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Macs don’t often get infected with viruses, spyware or general malware, but the potential is out there. Lots of Mac users don’t think twice about opening unknown emails because they know it poses minimal risk to them – but that doesn’t mean they aren’t creating a virtual threat for their colleagues, friends or family members who use PCs. Just because a virus can’t destroy a Mac doesn’t mean it can’t be inadvertently forwarded in the next email you send out – which your mother or father will not hesitate to open.
That's not to say PC users aren't responsible for maintaining their own computers and keeping their virus definitions (etc) up to date. With a bazillion Windows-friendly trojans and other creepies out there, it's a necessary part of owning anything related to Bill Gates. But that doesn’t mean Mac users should just say “Eff Windows Users!” Which, frankly, is what I’ve heard quite a bit of lately, every time I asked about Mac antivirus software. So, I looked into it myself, because I want to make sure I’m covered. I don’t want to wake up one day and find out I’ve had a keystroke logger on my Mac for 2 years, you know what I’m saying?
Here’s what I found:
Intego’s Virus Barrier ($70)
Pricey, but this is the one to get if you’re going to get something. It catches Windows viruses, too, so you don’t have to worry about sending Grandma the I Love You virus along with her Birthday eCard. Simple to use, doesn’t install stupid crap you don’t want everywhere, you won’t get spammed by their advertising dept and… well… it does what it’s supposed to do.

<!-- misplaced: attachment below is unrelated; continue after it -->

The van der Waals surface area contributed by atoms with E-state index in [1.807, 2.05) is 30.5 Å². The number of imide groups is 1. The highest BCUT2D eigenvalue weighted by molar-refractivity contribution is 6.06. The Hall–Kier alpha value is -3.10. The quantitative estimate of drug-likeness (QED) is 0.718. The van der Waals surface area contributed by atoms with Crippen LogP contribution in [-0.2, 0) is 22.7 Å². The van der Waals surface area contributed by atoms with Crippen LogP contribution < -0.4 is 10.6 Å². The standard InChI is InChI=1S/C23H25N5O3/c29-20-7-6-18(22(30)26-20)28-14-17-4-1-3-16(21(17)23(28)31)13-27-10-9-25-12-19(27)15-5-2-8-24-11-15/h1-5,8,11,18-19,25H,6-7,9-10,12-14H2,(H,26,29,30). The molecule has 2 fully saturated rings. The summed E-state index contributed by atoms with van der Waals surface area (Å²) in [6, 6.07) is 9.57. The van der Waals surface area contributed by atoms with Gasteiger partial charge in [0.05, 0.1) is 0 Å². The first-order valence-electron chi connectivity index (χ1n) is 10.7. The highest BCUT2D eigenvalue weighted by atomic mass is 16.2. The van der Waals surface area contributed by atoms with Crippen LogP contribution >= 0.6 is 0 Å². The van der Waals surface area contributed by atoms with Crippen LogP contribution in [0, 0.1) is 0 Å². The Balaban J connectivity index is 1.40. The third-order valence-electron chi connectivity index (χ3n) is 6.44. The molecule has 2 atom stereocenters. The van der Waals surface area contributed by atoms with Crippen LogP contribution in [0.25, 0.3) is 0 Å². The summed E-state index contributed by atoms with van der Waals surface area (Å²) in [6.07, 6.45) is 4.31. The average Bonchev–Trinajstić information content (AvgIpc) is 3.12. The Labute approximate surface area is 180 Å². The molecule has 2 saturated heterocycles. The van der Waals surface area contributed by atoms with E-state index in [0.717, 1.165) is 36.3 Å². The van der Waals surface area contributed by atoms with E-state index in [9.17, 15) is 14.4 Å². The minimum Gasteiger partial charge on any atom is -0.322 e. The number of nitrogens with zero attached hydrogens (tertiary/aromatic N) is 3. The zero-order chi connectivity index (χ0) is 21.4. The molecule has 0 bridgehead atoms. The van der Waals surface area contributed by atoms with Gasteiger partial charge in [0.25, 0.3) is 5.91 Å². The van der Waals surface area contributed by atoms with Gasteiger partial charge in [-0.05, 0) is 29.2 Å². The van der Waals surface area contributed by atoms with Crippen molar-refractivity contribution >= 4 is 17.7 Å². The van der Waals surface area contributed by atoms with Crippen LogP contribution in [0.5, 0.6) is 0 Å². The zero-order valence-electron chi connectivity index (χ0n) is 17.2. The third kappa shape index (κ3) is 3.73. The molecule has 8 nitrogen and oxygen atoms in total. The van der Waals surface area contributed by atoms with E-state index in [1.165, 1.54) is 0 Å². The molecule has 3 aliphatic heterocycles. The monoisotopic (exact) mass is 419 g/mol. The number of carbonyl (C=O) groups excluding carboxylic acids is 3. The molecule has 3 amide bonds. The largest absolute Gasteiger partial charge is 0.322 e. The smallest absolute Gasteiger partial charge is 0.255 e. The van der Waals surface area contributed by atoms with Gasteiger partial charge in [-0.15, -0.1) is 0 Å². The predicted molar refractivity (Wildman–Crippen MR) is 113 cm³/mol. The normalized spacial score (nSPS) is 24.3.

Mac Scan ($25)
This isn’t antivirus, it’s anti-spyware, which is something you should pay attention to, if you have a Mac. While viruses don’t often infect Macs, trojans and keystroke loggers stand a better chance. This is a simple, easy to use program – and it’s not expensive. If you don’t see the point in antivirus software, this might be a happy medium for you.
Symantec’s Norton Anti-Virus for Macs ($50)
No, thank you. When this product first came out, an announcement soon followed – the software had a major security flaw which affected both PCs and Macs. What’s the point installing this kind of thing when all you’re doing is showing a hacker which rock you hide your spare key under? I had Norton for my PC back in the day – I wasn’t impressed.
McAfee Virus Scan 8.5 ($40)
You may or may not remember when an earlier version of this actually wreaked havoc on Mac users, by deleting all inbox emails. I gotta say I’m not really willing to take their word for it when they claim present versions are A-ok, if you know what I mean. I don’t care what kind of reviews they get, and I don’t care how cheap they make it. No, thanks. Most Mac users don’t have any kind of protection on their computers, and that’s fine. I’m not really here to convince anyone they need it, I’m just showing you what’s out there, if you want it. Personally, I want it.